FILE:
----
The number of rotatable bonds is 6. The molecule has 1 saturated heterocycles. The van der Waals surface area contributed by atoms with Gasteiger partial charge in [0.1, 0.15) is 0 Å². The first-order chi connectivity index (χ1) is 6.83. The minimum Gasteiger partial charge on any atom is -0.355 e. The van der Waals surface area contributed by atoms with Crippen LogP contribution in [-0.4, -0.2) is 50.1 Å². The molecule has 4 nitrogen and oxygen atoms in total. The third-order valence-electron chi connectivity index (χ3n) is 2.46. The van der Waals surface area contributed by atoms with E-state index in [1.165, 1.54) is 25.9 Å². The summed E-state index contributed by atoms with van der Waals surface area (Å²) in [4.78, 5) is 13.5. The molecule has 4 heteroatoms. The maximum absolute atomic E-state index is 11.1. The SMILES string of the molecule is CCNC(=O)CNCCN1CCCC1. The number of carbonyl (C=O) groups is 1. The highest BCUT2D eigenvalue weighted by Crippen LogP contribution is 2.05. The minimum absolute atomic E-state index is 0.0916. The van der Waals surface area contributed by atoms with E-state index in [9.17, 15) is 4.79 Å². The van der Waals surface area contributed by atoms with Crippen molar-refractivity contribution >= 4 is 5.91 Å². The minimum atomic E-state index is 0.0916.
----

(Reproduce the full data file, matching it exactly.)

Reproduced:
The number of rotatable bonds is 6. The molecule has 1 saturated heterocycles. The van der Waals surface area contributed by atoms with Gasteiger partial charge in [0.1, 0.15) is 0 Å². The first-order chi connectivity index (χ1) is 6.83. The minimum Gasteiger partial charge on any atom is -0.355 e. The van der Waals surface area contributed by atoms with Crippen LogP contribution in [-0.4, -0.2) is 50.1 Å². The molecule has 4 nitrogen and oxygen atoms in total. The third-order valence-electron chi connectivity index (χ3n) is 2.46. The van der Waals surface area contributed by atoms with E-state index in [1.165, 1.54) is 25.9 Å². The summed E-state index contributed by atoms with van der Waals surface area (Å²) in [4.78, 5) is 13.5. The molecule has 4 heteroatoms. The maximum absolute atomic E-state index is 11.1. The SMILES string of the molecule is CCNC(=O)CNCCN1CCCC1. The number of carbonyl (C=O) groups is 1. The highest BCUT2D eigenvalue weighted by Crippen LogP contribution is 2.05. The minimum absolute atomic E-state index is 0.0916. The van der Waals surface area contributed by atoms with E-state index in [9.17, 15) is 4.79 Å². The van der Waals surface area contributed by atoms with Crippen molar-refractivity contribution >= 4 is 5.91 Å². The minimum atomic E-state index is 0.0916.